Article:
More than two dozen GOP-sponsored elections bills are under consideration in the Legislature as lawmakers seek to tighten ID requirements and voter rolls, limit early voting and up the penalties for errors. The broad interest — and a directive last month from the governor to prioritize election legislation — makes changes to Texas’ election law likely this year.
“Texas has been working on election integrity for a while,” said state Sen. Bryan Hughes, a Republican who chairs the State Affairs Committee and introduced a 27-page omnibus bill with several new restrictions and penalties.
“This was already in process, but then the 2020 election was so in the national spotlight, and so many people have questions, so many people have concerns,” he said. “I would say that has raised the profile of the issue.”
Former President Donald Trump’s stolen election lie has convinced 3 of every 4 Republicans that there was widespread voter fraud in last year’s election, according to a December Quinnipiac University poll, even though there is broad evidence that it is extremely rare.
Texas Attorney General Ken Paxton’s office spent 22,000 hours looking for voter fraud and uncovered just 16 cases of false addresses on registration forms, according to The Houston Chronicle. Nearly 17 million voters are registered in Texas.
And while Texas already had some of the most restrictive laws on the books, that isn’t stopping state lawmakers from joining their GOP peers across the country to propose new restrictive bills. Republican legislators in Georgia, Arizona, Florida and Wisconsin — many of whom joined with Trump to cast doubt on the system — are legislating to restrict the vote, arguing that new measures are needed to restore trust in the system.
According to the Brennan Center for Justice at New York University School of Law, lawmakers have introduced at least 253 restrictive bills in 43 states.
Democrats in Texas — and across the country — have countered with proposals to expand voting access, but with GOP control in a majority of state legislatures and in key swing states, the restrictions are increasingly more potent.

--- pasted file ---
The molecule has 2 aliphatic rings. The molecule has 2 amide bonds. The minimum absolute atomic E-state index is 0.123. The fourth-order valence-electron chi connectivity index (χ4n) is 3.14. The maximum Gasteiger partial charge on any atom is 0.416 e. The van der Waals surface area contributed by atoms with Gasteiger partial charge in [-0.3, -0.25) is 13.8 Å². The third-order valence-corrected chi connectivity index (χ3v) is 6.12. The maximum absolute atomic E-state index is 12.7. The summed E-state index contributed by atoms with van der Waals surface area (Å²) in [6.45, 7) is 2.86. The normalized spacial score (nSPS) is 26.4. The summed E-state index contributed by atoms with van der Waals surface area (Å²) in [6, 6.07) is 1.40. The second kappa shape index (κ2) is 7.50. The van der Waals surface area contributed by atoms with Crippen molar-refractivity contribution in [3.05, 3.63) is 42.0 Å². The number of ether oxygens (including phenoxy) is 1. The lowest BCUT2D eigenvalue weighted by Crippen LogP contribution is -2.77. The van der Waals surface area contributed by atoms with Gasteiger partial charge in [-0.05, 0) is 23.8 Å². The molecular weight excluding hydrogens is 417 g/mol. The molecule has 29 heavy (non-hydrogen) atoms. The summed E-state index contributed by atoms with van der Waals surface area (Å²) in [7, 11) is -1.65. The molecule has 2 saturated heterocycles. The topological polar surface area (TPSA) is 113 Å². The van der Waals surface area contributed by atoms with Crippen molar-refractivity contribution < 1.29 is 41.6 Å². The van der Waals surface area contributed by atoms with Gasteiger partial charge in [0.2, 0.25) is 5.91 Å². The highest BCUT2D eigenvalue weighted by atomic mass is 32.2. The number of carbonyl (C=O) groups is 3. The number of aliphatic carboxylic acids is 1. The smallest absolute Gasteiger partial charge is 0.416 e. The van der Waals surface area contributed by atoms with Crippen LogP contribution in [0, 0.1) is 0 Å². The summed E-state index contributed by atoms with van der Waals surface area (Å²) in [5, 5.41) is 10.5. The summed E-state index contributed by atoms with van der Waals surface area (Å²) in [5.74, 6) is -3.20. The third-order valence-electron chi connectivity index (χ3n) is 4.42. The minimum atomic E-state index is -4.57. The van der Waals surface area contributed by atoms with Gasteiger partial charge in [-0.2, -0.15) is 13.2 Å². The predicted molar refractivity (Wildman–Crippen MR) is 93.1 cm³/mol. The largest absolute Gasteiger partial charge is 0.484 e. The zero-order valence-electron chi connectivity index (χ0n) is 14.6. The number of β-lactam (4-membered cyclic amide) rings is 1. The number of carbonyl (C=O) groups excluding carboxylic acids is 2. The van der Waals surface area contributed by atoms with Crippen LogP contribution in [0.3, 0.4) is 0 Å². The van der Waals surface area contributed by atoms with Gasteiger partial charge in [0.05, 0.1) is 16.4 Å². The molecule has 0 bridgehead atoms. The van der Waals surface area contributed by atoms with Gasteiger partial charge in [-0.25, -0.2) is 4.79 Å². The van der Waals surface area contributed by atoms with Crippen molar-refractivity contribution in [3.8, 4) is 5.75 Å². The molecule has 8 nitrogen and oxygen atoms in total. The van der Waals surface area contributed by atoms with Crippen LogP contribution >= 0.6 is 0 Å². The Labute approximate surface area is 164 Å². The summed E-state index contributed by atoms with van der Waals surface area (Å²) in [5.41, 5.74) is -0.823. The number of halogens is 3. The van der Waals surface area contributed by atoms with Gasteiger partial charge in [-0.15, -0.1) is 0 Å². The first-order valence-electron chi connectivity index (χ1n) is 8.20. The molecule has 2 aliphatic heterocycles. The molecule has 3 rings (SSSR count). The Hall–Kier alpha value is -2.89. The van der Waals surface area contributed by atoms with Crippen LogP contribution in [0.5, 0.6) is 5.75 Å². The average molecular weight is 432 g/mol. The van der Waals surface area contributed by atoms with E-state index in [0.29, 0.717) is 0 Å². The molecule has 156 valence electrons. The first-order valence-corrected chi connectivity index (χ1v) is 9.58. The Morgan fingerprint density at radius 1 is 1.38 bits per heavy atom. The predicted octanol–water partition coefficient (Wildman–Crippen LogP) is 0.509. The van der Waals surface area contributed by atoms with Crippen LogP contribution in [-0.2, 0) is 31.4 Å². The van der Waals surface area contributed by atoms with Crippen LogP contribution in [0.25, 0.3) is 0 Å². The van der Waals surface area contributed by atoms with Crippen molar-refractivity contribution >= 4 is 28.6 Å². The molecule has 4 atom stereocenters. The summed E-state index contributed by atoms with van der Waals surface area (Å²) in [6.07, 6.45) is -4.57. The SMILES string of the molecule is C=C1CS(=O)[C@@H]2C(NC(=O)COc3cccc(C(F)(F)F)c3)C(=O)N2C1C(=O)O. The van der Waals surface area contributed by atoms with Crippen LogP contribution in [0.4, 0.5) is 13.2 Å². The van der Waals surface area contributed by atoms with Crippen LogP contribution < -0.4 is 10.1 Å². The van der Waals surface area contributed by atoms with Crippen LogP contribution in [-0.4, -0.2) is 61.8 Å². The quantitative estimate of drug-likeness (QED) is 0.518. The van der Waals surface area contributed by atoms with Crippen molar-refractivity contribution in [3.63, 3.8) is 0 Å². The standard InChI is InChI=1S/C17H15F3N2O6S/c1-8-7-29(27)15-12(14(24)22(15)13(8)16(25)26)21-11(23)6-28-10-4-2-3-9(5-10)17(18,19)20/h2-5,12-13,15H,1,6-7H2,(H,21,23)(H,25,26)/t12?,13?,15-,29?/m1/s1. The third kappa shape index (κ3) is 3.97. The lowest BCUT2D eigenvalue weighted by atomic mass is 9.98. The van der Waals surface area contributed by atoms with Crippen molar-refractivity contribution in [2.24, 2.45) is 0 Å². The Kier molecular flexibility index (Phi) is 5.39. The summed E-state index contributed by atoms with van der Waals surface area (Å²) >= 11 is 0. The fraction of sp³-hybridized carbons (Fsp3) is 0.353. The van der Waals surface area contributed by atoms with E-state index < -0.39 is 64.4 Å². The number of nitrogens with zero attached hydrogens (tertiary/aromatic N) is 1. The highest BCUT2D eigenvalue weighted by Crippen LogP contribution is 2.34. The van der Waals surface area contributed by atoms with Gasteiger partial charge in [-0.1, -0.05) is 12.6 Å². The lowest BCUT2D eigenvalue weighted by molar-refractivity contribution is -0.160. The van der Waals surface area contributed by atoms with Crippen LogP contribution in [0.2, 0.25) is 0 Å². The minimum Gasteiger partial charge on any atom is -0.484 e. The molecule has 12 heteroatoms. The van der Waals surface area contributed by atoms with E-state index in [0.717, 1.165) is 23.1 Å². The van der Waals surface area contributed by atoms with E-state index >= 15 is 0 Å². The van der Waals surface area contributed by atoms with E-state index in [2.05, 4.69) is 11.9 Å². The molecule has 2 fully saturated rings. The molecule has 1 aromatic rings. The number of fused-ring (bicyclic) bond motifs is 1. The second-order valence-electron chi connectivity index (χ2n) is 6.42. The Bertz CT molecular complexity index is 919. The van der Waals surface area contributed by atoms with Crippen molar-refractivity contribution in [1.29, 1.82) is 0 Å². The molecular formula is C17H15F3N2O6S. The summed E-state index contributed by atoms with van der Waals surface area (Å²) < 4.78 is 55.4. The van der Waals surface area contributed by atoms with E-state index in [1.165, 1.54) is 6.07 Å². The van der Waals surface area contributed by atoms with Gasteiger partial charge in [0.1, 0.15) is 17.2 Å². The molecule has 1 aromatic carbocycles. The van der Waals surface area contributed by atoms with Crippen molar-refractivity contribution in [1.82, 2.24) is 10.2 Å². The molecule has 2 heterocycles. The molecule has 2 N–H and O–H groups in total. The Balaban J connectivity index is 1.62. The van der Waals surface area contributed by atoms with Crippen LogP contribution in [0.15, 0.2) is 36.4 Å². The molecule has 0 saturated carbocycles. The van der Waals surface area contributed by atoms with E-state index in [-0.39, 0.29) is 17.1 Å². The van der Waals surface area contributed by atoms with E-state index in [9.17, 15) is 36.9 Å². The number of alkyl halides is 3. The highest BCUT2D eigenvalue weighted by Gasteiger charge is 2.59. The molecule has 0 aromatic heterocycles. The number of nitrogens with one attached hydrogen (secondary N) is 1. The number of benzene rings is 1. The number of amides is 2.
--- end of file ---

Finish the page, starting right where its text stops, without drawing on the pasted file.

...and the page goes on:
“It’s important that the system be fair, but it’s equally important that people know it’s fair, so they’ll participate, so they’ll vote,” said Hughes, who was re-elected in November. He said he wasn’t sure whether the presidential race had been stolen.
Many of the provisions would directly address creative ways that Texans voted during the pandemic, like overnight early voting and drive-thru voting, as well as mail-in voting, which Trump particularly protested.
“If you can name an improvement, there’s a bill that’s been filed to try and eliminate it,” said Cinde Weatherby, who works on voting rights issues with the League of Women Voters Texas. The group opposes restrictive voting laws and advocates for modernizing the state’s election system.
Early voting is a frequent target of the GOP bills, with proposed legislation targeting where and when voters cast their ballots before Election Day.
Harris, the nation’s third-largest county and home to Houston, appears to be a particular target. The county offered drive-thru early voting and overnight early voting last year for its 4.7 million residents to make voting during the pandemic safer and more accessible.